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Bill Green: New budget feels like ‘water torture’

Councilman lone dissenter in Council approval Thursday.

City Council voted Thursday to pass a budget for next fiscal year in what President Darrell Clarke called "a true compromise" on which nearly all members agreed. The most notable exception was Councilman Bill Green, who voted against the 3.6 percent real estate tax increase and approval of the operating budget.

Green last week said "no" to raising the use and occupancy tax on businesses by nearly 18 percent. A combined $40 million in revenue from the two tax hikes will go to the School District.

"I voted 'no' on taxes this year because a line must be drawn and I draw the line here," he said. "The 'drip, drip, drip' of taxes must stop. ... It's time to stop dipping into the well that provides the water torture of another new tax every year."

Half of the money headed to the School District will be doled out by Council in accountability grants after the District meets certain criteria, which Council will determine over the summer, according to Councilman Kenyatta Johnson. "The taxpayers want a return on their investment," he said.

The tax increases were passed in lieu of Mayor Michael Nutter's proposed Actual Value Initiative, through which he hoped to generate $94 million for the schools by basing real estate taxes on new assessments accurately reflecting properties' market values. Council committed to completing the overhaul next year. Nutter would not comment about signing the budget.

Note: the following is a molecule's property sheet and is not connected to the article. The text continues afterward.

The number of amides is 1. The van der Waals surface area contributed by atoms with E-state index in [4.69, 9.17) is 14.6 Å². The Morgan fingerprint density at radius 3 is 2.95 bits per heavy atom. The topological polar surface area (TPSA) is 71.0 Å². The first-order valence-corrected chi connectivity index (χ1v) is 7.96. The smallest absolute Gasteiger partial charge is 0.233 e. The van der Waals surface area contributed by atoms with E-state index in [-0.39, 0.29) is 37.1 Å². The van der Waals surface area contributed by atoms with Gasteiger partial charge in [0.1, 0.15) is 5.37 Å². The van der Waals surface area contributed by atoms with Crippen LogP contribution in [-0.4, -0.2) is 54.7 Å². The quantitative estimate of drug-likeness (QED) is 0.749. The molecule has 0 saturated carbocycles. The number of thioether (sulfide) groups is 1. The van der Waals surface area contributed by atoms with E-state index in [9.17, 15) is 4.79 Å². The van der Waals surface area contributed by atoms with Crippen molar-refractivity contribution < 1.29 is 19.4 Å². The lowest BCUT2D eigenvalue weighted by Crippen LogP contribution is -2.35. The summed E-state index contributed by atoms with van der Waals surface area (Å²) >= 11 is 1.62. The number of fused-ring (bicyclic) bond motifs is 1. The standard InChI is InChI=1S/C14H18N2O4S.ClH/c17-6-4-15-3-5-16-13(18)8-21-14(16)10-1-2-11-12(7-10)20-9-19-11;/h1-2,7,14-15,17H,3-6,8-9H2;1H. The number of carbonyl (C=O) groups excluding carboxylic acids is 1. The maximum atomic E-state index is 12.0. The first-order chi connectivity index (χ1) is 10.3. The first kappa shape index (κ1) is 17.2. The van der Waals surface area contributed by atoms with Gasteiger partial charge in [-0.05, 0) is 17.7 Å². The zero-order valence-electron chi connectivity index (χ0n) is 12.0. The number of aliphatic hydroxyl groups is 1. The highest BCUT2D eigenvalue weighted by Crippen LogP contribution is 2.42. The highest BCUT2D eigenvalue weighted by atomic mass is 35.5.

"My main goal, obviously, was to delay AVI for a year to have the proper data in place and the proper safeguards for residents of this city," Councilman Mark Squilla said.

He added "most residents would be happy ... because we can make sure they're not slammed when AVI is implemented."

Council-SRC spat continues




Though the School District pledged to increase transparency and accountability, doubt still lingered among Council members Thursday. They were particularly displeased with the School Reform Commission's method of selecting a new superintendent from two finalists announced last week, in what Councilman Dennis O’Brien called a “drive-by process.”

“It was unforgivable to give us 24 hours’ notice,” Councilwoman Marian Tasco said. “That was a disservice to us, particularly as they are asking us to provide money for the district. Hopefully, we’re not starting off on the wrong foot.”

 
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